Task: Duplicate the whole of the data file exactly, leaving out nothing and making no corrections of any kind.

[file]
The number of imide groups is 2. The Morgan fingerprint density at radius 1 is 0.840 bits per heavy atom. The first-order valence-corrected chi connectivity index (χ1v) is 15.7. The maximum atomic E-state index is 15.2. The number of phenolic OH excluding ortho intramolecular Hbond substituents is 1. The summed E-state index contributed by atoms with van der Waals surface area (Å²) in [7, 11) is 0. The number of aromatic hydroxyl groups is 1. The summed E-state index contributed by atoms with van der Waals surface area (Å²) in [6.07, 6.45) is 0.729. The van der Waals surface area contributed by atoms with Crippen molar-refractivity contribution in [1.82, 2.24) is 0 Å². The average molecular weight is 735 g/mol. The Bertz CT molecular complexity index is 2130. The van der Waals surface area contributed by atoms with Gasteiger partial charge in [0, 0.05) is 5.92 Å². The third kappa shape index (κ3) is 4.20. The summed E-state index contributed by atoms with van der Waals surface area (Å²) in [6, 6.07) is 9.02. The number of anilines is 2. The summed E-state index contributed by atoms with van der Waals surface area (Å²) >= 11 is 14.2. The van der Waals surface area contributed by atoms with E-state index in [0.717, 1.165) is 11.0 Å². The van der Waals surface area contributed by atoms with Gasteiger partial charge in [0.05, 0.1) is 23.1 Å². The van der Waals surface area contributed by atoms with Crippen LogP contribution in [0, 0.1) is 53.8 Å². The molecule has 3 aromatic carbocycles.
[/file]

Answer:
The number of imide groups is 2. The Morgan fingerprint density at radius 1 is 0.840 bits per heavy atom. The first-order valence-corrected chi connectivity index (χ1v) is 15.7. The maximum atomic E-state index is 15.2. The number of phenolic OH excluding ortho intramolecular Hbond substituents is 1. The summed E-state index contributed by atoms with van der Waals surface area (Å²) in [7, 11) is 0. The number of aromatic hydroxyl groups is 1. The summed E-state index contributed by atoms with van der Waals surface area (Å²) in [6.07, 6.45) is 0.729. The van der Waals surface area contributed by atoms with Crippen molar-refractivity contribution in [1.82, 2.24) is 0 Å². The average molecular weight is 735 g/mol. The Bertz CT molecular complexity index is 2130. The van der Waals surface area contributed by atoms with Gasteiger partial charge in [0, 0.05) is 5.92 Å². The third kappa shape index (κ3) is 4.20. The summed E-state index contributed by atoms with van der Waals surface area (Å²) in [6, 6.07) is 9.02. The number of anilines is 2. The summed E-state index contributed by atoms with van der Waals surface area (Å²) >= 11 is 14.2. The van der Waals surface area contributed by atoms with E-state index in [0.717, 1.165) is 11.0 Å². The van der Waals surface area contributed by atoms with Gasteiger partial charge in [0.05, 0.1) is 23.1 Å². The van der Waals surface area contributed by atoms with Crippen LogP contribution in [0, 0.1) is 53.8 Å². The molecule has 3 aromatic carbocycles.